Using Expectancy Theory to Assess Group-Level Differences in Student Motivation: A Replication in the Russian Far East

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ABSTRACT: We replicate and extend previous studies examining expectancy theory, accounting student motivation, and cultural differences (Harrell et al. 1985; Geiger and Cooper 1996; Geiger et at. 1998). Using a within-persons decision modeling approach, Individuals from four Russian accounting student groups were analyzed to determine whether group subcultures affect individual motivation and effort decisions. We find significant differences across individuals in different groups regarding the relative influences of three potential motivators: improving overall grade-point average, increased personal satisfaction, and increased esteem within the group. Regarding the students' effort-level decisions, we find no evidence of group-level differences. Overall, our evidence indicates Russian accounting students tend to value expectancy over valence in making their effort decisions; however, this finding is, in part, due to gender differences.

Data Availability: Access to the data will be provided upon approval by the appropriate administrators at the Khabarovsk State Academy of Economics and Law.


In a recent cross-cultural study of accounting student motivation, Geiger et al. (1998) present strong evidence suggesting students from different nations are motivated differently and weight differently the expectancy of success when deciding to exert academic effort. National culture and student motivation have been linked, but is this the limit of cultural influence? Hofstede (1991, 10) observed, "As almost everyone belongs to a number of different groups and categories of people at the same time, people unavoidably carry several layers of mental programming within themselves, corresponding to different levels of culture." At one level is the national culture, but lower levels of culture also exist, including a regional and/or ethnic and/or religious level, a gender level, a generation level, a social class level, and an organizational level (Hofstede 1991). In this study we investigate the relationship between student group subcultures and individual student motivation.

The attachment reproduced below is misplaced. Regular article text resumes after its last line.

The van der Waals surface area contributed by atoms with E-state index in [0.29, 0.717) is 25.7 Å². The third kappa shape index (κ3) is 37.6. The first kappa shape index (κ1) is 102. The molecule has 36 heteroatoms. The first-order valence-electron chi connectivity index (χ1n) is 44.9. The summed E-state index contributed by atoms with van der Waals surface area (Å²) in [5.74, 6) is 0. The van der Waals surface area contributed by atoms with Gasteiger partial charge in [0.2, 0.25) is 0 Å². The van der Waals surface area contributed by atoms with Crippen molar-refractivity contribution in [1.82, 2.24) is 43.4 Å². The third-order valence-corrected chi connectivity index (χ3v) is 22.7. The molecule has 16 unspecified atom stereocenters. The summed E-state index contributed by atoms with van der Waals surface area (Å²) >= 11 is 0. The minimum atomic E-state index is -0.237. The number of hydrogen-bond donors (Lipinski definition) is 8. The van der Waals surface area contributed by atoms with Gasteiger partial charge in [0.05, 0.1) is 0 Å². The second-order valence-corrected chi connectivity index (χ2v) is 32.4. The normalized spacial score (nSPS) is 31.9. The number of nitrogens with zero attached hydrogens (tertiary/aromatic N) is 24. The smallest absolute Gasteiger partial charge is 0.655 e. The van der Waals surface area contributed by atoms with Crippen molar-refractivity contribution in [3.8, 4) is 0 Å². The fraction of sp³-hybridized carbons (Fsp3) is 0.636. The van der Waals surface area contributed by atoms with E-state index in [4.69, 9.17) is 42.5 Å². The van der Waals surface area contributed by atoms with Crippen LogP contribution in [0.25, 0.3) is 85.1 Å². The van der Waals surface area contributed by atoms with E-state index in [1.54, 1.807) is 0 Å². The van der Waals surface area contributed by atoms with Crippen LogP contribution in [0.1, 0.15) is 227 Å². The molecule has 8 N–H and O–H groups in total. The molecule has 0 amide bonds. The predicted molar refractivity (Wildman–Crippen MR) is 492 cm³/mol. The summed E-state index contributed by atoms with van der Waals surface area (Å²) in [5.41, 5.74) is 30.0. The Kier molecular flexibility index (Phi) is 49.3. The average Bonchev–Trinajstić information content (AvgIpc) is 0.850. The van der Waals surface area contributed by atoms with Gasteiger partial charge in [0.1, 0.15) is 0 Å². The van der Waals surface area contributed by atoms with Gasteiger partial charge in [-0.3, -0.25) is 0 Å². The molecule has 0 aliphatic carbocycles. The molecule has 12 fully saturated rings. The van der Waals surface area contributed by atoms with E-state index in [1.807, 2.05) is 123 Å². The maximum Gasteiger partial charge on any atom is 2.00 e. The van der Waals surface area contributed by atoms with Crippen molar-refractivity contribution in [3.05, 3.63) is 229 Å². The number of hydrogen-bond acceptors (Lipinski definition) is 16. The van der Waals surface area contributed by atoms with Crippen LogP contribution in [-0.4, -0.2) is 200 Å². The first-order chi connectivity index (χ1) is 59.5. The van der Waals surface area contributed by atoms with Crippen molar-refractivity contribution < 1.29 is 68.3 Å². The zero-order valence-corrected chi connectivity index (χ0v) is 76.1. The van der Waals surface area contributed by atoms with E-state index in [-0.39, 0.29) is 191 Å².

The American Accounting Association (AAA) has committed itself to pushing the frontier of knowledge into the international realm "to determine the ability to generalize research findings on an international scale, determine where differences lie and how they should influence accounting education." (See Wallace 1996, 111.) This study advances this theme by replicating, with Russian accounting students, the research designs of Harrell et al. (1985), Geiger and Cooper (1996), and Geiger et al. (1998). These studies employ Vroom's (1964) expectancy theory and a within-persons decision modeling method to examine individual accounting student motivation.

What distinguishes this study from earlier accounting student motivation studies is its focus on student group subcultures. Russian orthodox culture values the social group and in Russian universities group-based learning is central to the educational experience. For example, accounting students in Russian universities spend their entire five years of study in assigned student groups, attending all classes by group and engaging in recreational and social activities by group. Grouping students within academic disciplines has a long history in Russia. "After periods of experimentation during the first decades after the revolution, the Soviets implemented a highly centralized, standardized, and traditional educational system in 1934 that has remained roughly intact since then." (See Gerber 2000, 221.)

We find significant differences across individuals from different student groups regarding the relative influences of three potential motivators: improving overall grade-point average (GPA), increasing personal satisfaction, and increasing esteem within the group. Our evidence indicates improving overall GPA is the dominant motivator for most Russian accounting students and is particularly influential among individuals from groups containing larger proportions of academically distinguished students. …


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